When I have a new story ready to go, I use both to list markets in order of preference. The first thing I look at is whether it fits the publication guidelines in terms of length and content. If it does, I’ll rank by the pay rate for want of any other criteria, but I’ll bump a market up the list if a story looks like a particularly good fit. I’ve never had a story accepted by the first market I send it to, which is why I need a list.
I try to glance at Ralan and the Submissions Grinder once a week, just to keep abreast of what’s going on in the publishing world. Sometimes there are calls for anthologies, contests or themed issues that can be added to the list for a given story.
Many guidelines say the best way to get an idea of what a market wants is to read it. We should certainly be reading in the field we want to publish in but given the many publications around, it’s impossible to get a sense of every one we may submit to. Sometimes the guidelines give a good idea of what they’re looking for and sometimes they don’t. Among markets that don’t have the SFWA stamp of approval, it’s worth considering a few things before deciding to submit. Has a magazine sustained a publishing schedule for a while? If it’s an anthology, is it associated with a publisher and/or an editor with a track record to delivering projects? For anthologies and contests, it’s worth looking at the reading schedule. They may be open for months but only start reading after the deadline, in which case you may as well circulate it around other markets and only submit just before the deadline.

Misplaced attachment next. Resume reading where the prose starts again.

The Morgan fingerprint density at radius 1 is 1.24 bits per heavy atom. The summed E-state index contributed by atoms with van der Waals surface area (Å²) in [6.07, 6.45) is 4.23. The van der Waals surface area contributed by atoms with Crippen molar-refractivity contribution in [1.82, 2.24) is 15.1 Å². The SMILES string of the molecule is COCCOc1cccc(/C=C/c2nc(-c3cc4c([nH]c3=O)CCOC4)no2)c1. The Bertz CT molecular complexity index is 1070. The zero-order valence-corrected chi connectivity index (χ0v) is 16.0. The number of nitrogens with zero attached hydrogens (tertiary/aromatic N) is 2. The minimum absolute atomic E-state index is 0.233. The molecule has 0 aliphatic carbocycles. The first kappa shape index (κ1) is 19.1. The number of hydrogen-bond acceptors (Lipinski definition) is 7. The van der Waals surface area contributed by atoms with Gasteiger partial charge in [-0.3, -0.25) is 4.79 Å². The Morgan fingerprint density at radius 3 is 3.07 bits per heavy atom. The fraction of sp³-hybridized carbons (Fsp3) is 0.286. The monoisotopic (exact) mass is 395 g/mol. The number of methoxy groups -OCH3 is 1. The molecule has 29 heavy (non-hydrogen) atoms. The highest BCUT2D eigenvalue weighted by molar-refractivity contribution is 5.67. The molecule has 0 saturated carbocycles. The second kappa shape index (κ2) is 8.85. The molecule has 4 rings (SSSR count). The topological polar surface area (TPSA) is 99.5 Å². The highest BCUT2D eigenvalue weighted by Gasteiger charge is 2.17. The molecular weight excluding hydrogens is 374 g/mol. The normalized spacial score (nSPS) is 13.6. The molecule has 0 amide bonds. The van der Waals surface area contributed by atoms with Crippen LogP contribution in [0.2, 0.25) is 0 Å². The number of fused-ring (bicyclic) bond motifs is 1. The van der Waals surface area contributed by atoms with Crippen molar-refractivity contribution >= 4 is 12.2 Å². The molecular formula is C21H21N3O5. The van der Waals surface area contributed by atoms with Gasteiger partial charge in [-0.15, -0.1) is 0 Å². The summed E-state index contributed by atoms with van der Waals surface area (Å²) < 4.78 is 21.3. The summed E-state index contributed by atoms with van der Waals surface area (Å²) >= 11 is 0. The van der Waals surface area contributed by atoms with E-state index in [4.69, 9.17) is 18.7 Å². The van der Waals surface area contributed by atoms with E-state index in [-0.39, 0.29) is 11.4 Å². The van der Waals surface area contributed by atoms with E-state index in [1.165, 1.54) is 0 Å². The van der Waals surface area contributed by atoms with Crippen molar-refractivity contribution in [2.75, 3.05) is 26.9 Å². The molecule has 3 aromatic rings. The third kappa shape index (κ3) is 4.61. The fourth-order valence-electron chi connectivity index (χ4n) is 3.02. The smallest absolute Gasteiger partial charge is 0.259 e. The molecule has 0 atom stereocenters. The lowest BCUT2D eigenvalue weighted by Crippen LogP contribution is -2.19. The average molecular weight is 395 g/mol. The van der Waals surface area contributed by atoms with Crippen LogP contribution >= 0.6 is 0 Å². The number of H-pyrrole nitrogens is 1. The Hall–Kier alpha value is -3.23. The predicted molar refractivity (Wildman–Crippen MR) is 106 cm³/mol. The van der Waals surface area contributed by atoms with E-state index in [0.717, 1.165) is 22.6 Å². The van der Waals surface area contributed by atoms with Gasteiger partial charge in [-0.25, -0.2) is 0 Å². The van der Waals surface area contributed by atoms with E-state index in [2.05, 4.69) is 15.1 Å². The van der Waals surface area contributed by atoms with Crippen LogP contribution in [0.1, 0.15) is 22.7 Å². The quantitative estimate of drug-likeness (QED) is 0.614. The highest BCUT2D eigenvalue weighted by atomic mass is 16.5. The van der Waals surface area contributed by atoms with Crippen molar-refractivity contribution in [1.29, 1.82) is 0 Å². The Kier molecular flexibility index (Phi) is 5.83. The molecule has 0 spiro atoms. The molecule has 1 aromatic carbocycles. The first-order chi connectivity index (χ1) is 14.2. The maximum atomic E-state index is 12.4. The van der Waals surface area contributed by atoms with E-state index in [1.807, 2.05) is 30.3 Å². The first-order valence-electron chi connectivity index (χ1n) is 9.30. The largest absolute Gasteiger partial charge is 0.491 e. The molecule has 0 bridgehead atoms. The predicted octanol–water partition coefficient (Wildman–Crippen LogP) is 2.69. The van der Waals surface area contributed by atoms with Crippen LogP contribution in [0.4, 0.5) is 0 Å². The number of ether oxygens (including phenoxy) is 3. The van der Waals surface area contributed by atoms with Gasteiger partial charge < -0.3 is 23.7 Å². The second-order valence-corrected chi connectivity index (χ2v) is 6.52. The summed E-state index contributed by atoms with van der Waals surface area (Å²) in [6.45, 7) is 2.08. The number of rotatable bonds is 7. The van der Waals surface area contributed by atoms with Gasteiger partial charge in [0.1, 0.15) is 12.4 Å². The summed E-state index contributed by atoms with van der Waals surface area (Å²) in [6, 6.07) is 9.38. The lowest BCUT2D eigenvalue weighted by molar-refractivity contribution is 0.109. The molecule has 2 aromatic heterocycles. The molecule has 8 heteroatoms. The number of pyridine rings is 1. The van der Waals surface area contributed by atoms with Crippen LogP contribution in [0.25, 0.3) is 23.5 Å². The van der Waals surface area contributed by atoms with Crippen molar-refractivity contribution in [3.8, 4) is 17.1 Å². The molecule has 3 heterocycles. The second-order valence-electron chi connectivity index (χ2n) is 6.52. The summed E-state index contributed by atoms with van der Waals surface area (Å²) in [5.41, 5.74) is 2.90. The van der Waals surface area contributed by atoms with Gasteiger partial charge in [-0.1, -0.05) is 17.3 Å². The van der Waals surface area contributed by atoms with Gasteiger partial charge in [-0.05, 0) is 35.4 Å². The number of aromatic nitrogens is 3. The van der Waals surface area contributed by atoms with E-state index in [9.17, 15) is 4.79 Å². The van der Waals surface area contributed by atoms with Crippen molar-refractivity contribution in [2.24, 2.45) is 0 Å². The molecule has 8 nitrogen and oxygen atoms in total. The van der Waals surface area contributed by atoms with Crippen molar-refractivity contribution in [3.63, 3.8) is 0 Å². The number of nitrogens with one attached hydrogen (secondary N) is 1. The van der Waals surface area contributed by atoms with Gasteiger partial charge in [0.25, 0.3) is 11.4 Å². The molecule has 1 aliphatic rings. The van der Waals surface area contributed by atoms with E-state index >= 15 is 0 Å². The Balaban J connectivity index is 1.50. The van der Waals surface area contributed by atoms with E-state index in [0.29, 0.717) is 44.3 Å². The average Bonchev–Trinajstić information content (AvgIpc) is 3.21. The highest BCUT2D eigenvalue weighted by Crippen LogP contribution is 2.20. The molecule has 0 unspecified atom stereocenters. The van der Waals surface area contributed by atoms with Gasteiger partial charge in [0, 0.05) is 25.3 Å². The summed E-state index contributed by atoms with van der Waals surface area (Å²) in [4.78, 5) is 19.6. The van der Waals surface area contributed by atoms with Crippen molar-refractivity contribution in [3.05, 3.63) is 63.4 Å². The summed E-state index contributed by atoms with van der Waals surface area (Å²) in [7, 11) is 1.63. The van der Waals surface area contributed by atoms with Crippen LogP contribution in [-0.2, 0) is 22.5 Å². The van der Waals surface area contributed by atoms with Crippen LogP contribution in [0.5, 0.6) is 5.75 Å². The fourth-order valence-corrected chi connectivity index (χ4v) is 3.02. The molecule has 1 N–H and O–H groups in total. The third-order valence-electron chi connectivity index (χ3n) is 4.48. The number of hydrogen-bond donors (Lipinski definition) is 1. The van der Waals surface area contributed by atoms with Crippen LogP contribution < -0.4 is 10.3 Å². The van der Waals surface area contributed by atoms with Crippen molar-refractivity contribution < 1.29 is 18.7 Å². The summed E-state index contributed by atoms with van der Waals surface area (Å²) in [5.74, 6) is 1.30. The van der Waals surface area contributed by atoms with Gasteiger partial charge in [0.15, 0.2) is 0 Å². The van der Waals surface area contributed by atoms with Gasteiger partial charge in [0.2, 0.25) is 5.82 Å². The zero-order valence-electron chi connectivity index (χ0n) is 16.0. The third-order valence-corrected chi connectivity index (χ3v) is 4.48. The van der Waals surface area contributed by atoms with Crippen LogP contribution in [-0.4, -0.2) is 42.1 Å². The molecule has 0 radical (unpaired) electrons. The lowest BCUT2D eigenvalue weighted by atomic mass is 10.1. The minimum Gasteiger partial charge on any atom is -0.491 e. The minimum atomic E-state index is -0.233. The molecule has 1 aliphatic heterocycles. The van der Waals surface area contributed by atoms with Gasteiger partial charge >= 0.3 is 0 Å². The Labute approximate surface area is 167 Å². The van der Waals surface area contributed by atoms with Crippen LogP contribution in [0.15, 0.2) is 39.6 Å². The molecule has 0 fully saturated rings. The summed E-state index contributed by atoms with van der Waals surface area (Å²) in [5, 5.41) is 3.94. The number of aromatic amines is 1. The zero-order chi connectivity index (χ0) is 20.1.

Submitting to a new market is a gamble. On the one hand, it’s often easier to get into than an established market, and your story will be a worthwhile credit if it becomes established. On the other hand, many semipro markets sink without trace after an issue or two. It’s something I only try when I’m running out of options, but it has worked in my favour in the past.
I would advocate staying well away from is any market or contest that charges for submissions. The writer’s job is to provide content and the publisher’s job is to sell it. If they expect the writer to pay for it, it tells you all you need to know about how good they think their product is.
Because many semipro markets accept simultaneous submissions, a shotgun approach can be the quickest way to get a sale. Just make sure that if you use it, you’re equally happy for any of them to accept it. You don’t want to get an offer from one publication and then agonise about whether to accept it because the one you really want to be in hasn’t responded yet.
So much for strategising. The next step is to look at the nuts and bolts.
Decide whether you want to start with the pro or the semipro markets. Look at the appropriate page on Ralan, and also look under the anthology and contest section to see what fits. If the summary on Ralan looks hopeful, look at the market guidelines. List all the likely candidates in order of preference.
Now go to the Submissions Grinder’s search engine. Fill in the boxes for genre, word count and minimum pay scale (pro or semipro). There are other options, but setting the limits too tight risks filtering out markets that may be a good fit. Run the search and look at the guidelines of whatever comes up. Add anything interesting to your list.
Make a habit of looking at Ralan and the ‘recently added markets’ tab on the Submissions Grinder’s front page on a regular basis, preferably weekly. If anything new comes up, add it to the list.